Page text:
The next ten days were the worst of my life. Every twinge and cramp caused me to panic, and I tortured myself with endless Google searches. One moment I could be wildly optimistic having read of a woman whose measurements had been the same as mine and yet went on to have a healthy baby, seconds later I would be in floods of tears imagining myself going through the next seven months of pregnancy, feeling the baby grow, only to have a stillbirth or a child who wouldn’t survive longer than a few days due to a terrible chromosomal failure. When it finally came, the scan confirmed that the baby had died. I was booked in for what was charmingly called an ‘ERPC’ – Evacuation of Retained Products of Conception. It was an absolutely vile day, made worse by the fact that the staff initially refused to let my husband stay with me while I waited for the surgery. It didn’t seem to matter that I was beside myself with shock and grief, or that he was losing his baby too and we wanted to at least draw what comfort we could from being together, Rules Was Rules. Except they weren’t. Finally a senior nurse came and told us he could stay, and they actually allowed him to be with me right up to the moment I was taken into theatre, which was hugely helpful to both of us.
The next few months were very difficult. We had been referred to a recurrent miscarriage clinic for tests, and until that appointment came through it seemed sensible to put trying to conceive on hold. In any case, we both felt too battered by three pregnancies in eleven months to even think about trying again. My longing for a second baby hadn’t diminished, but I seriously doubted both my mental and physical capability to cope with another pregnancy. I was also worried that in focussing so much on what I hadn’t got – a second child – I risked missing out on enjoying what I had got – a loving husband, a happy marriage, a perfect little girl, a fledgling career as a writer, and wonderfully caring and supportive family and friends. I still struggled with my sense of loss though – experiencing panic attacks, heart palpitations and overwhelming anxiety when separated from my husband and/or daughter, and when my GP suggested counselling it seemed like a good idea. Unfortunately, that got no further than a brusque phone call from the private firm my local NHS outsources some mental health services to, which informed me that I was ineligible for grief or bereavement counselling as ‘miscarriage doesn’t really count’, and if I wanted to see someone I would have to go privately. I didn’t, not because we couldn’t afford it (although it isn’t cheap and would be a huge struggle for many families), but because having, against the grain, screwed up my courage to admit that I wasn’t coping, being told that what I’d gone through ‘didn’t count’ left me feeling like a whinging, underserving hypochondriac.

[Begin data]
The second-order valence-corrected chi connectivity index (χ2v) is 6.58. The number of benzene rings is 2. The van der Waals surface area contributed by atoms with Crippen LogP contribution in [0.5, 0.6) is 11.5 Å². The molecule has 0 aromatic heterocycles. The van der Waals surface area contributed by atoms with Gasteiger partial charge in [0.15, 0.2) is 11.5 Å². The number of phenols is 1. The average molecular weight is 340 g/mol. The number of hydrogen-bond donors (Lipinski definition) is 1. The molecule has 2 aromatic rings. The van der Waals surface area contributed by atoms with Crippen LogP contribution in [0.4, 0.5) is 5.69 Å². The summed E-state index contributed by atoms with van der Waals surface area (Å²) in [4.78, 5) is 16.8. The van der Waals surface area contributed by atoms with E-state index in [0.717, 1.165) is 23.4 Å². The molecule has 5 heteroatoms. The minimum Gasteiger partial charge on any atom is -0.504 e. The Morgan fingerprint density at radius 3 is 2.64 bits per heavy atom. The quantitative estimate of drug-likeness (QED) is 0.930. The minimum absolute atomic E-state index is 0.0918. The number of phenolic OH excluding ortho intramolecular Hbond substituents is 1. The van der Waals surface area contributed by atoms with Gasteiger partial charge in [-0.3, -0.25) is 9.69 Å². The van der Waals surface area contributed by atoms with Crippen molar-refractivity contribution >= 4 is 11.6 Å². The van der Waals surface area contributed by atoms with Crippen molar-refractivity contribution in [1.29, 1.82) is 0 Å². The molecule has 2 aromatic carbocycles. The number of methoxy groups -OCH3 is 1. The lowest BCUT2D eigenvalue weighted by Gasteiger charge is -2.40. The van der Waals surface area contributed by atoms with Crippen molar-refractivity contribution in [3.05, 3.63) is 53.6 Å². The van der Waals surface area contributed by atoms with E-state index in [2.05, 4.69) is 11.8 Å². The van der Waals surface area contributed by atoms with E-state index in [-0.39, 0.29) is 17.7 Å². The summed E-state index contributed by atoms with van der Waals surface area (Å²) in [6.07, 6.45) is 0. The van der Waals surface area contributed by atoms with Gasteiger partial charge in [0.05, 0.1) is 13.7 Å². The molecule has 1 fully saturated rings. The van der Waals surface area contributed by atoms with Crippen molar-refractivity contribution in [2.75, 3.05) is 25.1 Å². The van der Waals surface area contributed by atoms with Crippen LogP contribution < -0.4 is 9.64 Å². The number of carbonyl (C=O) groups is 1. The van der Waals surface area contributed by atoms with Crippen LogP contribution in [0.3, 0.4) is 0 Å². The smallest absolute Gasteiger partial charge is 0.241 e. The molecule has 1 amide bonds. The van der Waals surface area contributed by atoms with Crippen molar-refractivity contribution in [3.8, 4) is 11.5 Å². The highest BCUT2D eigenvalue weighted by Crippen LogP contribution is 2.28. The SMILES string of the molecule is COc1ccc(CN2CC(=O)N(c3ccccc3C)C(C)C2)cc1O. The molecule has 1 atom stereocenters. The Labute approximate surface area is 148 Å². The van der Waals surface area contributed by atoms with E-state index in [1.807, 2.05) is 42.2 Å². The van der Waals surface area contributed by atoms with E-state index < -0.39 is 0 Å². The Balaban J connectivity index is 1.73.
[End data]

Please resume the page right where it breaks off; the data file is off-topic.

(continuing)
It was my husband, my daughter, my parents, my brother and sister-in-law and my wonderful friends who got me through in the end. And in a funny sort of way, that became a blessing in disguise – going through a difficult time enabled me to realise how much I am loved, and that was enormously comforting.
There’s no happy ending – yet – although there may be a happy beginning. After extensive tests at the fantastic Recurrent Miscarriage Clinic at St Mary’s Paddington we learnt that, although I do have some gynaecological ‘issues’, there was no reason why I shouldn’t have a healthy pregnancy in future. At the time of writing I am 13 weeks pregnant, and the numerous scans I’ve had so far are looking good. I’m won’t be counting this little chicken as hatched until I’m holding him/her in my arms, but I do feel very blessed to have got this far, and with a much stronger sense that if this baby is meant to be in our lives then s/he will be, and I just have to let what will be, be. When we told Anna that Mummy had a baby growing in her tummy she was incredibly excited, but we also warned her that sometimes babies inside their mummies don’t grow properly, or die. “Don’t worry, Mummy,” she said as she hugged me “It’ll be really nice to have a baby, but you’ve still got me and Daddy anyway.”
This blog post was written to support the Mumsnet Miscarriage Care Campaign. It wasn’t especially easy to write, but I hope that by sharing our experiences women and their partners can realise that they are not alone, and politicians and healthcare providers can be motivated to improve the care that miscarriage sufferers experience. Follow through to the link above if you would like to get involved.